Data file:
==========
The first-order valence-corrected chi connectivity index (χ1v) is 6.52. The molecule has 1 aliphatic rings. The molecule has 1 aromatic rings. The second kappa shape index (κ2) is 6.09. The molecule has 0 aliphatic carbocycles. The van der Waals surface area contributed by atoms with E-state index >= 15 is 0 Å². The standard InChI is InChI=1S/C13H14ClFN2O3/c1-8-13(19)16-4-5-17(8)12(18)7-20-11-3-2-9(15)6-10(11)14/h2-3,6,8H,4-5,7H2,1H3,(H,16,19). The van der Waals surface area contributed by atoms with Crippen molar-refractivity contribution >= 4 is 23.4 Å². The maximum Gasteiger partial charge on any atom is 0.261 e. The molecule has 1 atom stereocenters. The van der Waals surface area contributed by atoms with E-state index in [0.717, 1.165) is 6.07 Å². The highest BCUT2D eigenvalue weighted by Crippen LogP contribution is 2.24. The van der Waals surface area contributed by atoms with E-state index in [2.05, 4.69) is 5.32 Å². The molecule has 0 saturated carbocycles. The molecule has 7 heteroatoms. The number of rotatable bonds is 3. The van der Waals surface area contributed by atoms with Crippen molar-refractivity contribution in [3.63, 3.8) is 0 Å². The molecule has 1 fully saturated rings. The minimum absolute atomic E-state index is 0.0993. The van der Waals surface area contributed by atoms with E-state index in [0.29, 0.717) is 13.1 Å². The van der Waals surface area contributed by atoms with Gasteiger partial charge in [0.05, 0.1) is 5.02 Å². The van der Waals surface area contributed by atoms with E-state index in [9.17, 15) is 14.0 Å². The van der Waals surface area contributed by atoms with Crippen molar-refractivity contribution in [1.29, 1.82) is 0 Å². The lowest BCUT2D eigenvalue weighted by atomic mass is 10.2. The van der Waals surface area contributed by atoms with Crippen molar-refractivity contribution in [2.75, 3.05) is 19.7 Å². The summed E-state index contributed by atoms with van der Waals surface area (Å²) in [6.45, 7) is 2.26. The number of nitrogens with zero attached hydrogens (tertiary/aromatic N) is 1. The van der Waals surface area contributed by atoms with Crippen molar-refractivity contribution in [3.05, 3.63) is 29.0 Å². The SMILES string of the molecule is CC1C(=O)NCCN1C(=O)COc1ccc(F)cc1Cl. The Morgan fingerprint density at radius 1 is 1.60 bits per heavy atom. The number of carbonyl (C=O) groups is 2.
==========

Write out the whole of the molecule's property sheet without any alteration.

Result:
The first-order valence-corrected chi connectivity index (χ1v) is 6.52. The molecule has 1 aliphatic rings. The molecule has 1 aromatic rings. The second kappa shape index (κ2) is 6.09. The molecule has 0 aliphatic carbocycles. The van der Waals surface area contributed by atoms with E-state index >= 15 is 0 Å². The standard InChI is InChI=1S/C13H14ClFN2O3/c1-8-13(19)16-4-5-17(8)12(18)7-20-11-3-2-9(15)6-10(11)14/h2-3,6,8H,4-5,7H2,1H3,(H,16,19). The van der Waals surface area contributed by atoms with Crippen molar-refractivity contribution >= 4 is 23.4 Å². The maximum Gasteiger partial charge on any atom is 0.261 e. The molecule has 1 atom stereocenters. The van der Waals surface area contributed by atoms with E-state index in [0.717, 1.165) is 6.07 Å². The highest BCUT2D eigenvalue weighted by Crippen LogP contribution is 2.24. The van der Waals surface area contributed by atoms with E-state index in [2.05, 4.69) is 5.32 Å². The molecule has 0 saturated carbocycles. The molecule has 7 heteroatoms. The number of rotatable bonds is 3. The van der Waals surface area contributed by atoms with Crippen molar-refractivity contribution in [3.63, 3.8) is 0 Å². The molecule has 1 fully saturated rings. The minimum absolute atomic E-state index is 0.0993. The van der Waals surface area contributed by atoms with E-state index in [0.29, 0.717) is 13.1 Å². The van der Waals surface area contributed by atoms with Gasteiger partial charge in [0.05, 0.1) is 5.02 Å². The van der Waals surface area contributed by atoms with E-state index in [9.17, 15) is 14.0 Å². The van der Waals surface area contributed by atoms with Crippen molar-refractivity contribution in [1.29, 1.82) is 0 Å². The lowest BCUT2D eigenvalue weighted by atomic mass is 10.2. The van der Waals surface area contributed by atoms with Crippen molar-refractivity contribution in [2.75, 3.05) is 19.7 Å². The summed E-state index contributed by atoms with van der Waals surface area (Å²) in [6.45, 7) is 2.26. The number of nitrogens with zero attached hydrogens (tertiary/aromatic N) is 1. The van der Waals surface area contributed by atoms with Crippen molar-refractivity contribution in [3.05, 3.63) is 29.0 Å². The SMILES string of the molecule is CC1C(=O)NCCN1C(=O)COc1ccc(F)cc1Cl. The Morgan fingerprint density at radius 1 is 1.60 bits per heavy atom. The number of carbonyl (C=O) groups is 2.